Australians have expressed their anger over news related to the participation of Serbian tennis player, Novak Djokovic, in the Australian Open, under a medical exemption from measures to obtain the Corona vaccine.
All players and staff in the tournament are required to have the vaccine as a condition of participation, or to obtain an exemption granted by an independent panel of experts.
Tournament organizers said the champion, who is seeking to defend his title, was not given special treatment.
However, Australians, some of whom still cannot travel between states internally, or outside the country, have criticized officials, politicians and Djokovic himself.
Australian Open chief Craig Tilley said 26 players had applied for medical waivers and a “group” was granted the exemption under guidelines set by federal regulators.
“We’ve made it more difficult for anyone applying for an exemption in order to make sure the procedure is safe and to make sure that medical experts are handling the matter independently,” Tilley told Channel 9 on Wednesday.
Australian Prime Minister Scott Morrison told a news conference on Tuesday that the Victorian state government had “granted him (the player) an exemption to come to Australia, and we are therefore acting in accordance with this decision”.
However, Australian Home Affairs Minister Karen Andrews has indicated that the federal government may have a say in Djokovic’s entry into Australia.
“While the Victorian State Government and the Australian Tennis Association may allow an unvaccinated player to compete in the Australian Open, it is the Commonwealth Government that will enforce the necessary conditions at the Australian border,” it said in a statement on Wednesday.
She said that everyone who arrives in the country and has not received a vaccine “must provide acceptable evidence” on a medical basis justifying the reason for the exemption in order to enter Australia in order to avoid being subject to quarantine.
“No one competing in the Australian Open will be given special treatment,” the statement said.
The tournament kicks off in Melbourne on January 17, and Djokovic said on Instagram on Tuesday: “I had a nice time with my loved ones during the break, and today I am traveling to Australia with exemption.”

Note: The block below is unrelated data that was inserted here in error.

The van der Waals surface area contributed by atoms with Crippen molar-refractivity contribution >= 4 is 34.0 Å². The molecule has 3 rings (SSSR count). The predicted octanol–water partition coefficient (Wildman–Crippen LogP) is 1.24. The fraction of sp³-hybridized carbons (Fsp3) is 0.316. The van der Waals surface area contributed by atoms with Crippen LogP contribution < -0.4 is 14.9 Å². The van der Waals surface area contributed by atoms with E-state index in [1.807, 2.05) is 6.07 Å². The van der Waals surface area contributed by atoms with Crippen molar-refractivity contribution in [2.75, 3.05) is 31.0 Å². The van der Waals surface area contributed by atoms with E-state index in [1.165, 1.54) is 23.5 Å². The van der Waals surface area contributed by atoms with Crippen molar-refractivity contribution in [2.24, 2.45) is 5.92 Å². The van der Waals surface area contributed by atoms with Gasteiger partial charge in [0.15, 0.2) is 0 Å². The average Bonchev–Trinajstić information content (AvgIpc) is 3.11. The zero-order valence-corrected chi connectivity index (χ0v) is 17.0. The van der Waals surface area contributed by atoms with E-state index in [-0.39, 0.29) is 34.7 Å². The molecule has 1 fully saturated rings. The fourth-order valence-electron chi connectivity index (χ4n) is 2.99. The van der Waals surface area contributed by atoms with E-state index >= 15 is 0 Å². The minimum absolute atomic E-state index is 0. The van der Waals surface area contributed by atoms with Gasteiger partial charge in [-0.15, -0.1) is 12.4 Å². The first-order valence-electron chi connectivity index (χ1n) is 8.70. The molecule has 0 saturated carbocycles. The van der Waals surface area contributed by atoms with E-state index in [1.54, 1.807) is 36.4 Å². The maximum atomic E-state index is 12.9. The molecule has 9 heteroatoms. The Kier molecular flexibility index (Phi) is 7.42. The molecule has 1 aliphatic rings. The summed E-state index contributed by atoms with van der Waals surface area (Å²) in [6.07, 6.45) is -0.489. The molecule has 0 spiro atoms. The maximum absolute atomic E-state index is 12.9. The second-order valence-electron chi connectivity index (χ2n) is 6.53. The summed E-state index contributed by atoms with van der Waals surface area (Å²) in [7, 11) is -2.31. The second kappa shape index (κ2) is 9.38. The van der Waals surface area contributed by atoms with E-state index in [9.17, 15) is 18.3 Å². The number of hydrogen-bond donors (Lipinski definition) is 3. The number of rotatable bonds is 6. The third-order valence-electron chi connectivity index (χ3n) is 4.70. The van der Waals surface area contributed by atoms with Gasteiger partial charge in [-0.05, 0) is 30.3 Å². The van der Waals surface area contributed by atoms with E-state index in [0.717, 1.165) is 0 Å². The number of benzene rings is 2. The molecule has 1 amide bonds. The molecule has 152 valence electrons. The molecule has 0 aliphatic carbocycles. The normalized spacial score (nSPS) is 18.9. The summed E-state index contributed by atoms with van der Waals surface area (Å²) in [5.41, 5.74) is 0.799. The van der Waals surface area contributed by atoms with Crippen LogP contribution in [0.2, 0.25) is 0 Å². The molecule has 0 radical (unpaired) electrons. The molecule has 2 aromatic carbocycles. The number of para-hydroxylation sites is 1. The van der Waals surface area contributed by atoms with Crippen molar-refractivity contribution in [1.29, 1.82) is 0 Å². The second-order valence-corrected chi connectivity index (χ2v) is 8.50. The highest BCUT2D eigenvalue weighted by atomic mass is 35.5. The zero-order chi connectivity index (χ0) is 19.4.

“Let’s start 2022,” he added. “I’m ready to live and breathe tennis for the next few weeks of competition.”
The player did not talk about his position on obtaining the vaccine, but he had publicly stated last April, saying: “I personally oppose vaccination and I do not want anyone to force me to take a vaccine so that I can travel.”
The decision is highly controversial in a country where tens of thousands of people were infected with Covid for the first time after enduring some of the most stringent restrictions in the world.
Many have previously accused the government of allowing the rich and famous to do whatever they like, while ordinary citizens remain isolated from sick and dying loved ones.
On Tuesday, Dr. Stephen Barnes wrote on Twitter: “I don’t care about his tennis talent. If he refuses to vaccinate, he shouldn’t be allowed into the country.”
He added: “If this exemption is true, it sends a terrible message to the millions who seek to stave off the dangers of Covid to themselves and others. Vaccination shows respect, Novak.”
“I think it’s very exciting, that’s all I will say,” Australian player Alex de Minaur told a news conference.
Britain’s Jamie Murray added: “I think if I was the one who didn’t get the vaccine, I wouldn’t get an exemption. You know, but it’s good that he got permission to come to Australia and compete.”
The process of evaluating requests for medical exemption is subject to a decision by two separate teams, without specifying the identity of the person, but it is also possible that Djokovic has recently tested positive for the virus, allowing him to postpone receiving the vaccine.
Gala Bolford, acting sports minister in the Victorian state, admitted the decision was “disappointing and disturbing” but also denied that Djokovic had received special treatment.
She and Telly urged Djokovic to make more information available to the public.
“It would certainly be helpful if Novak explained the circumstances in which he sought medical relief, which is ultimately up to him,” Tilley said.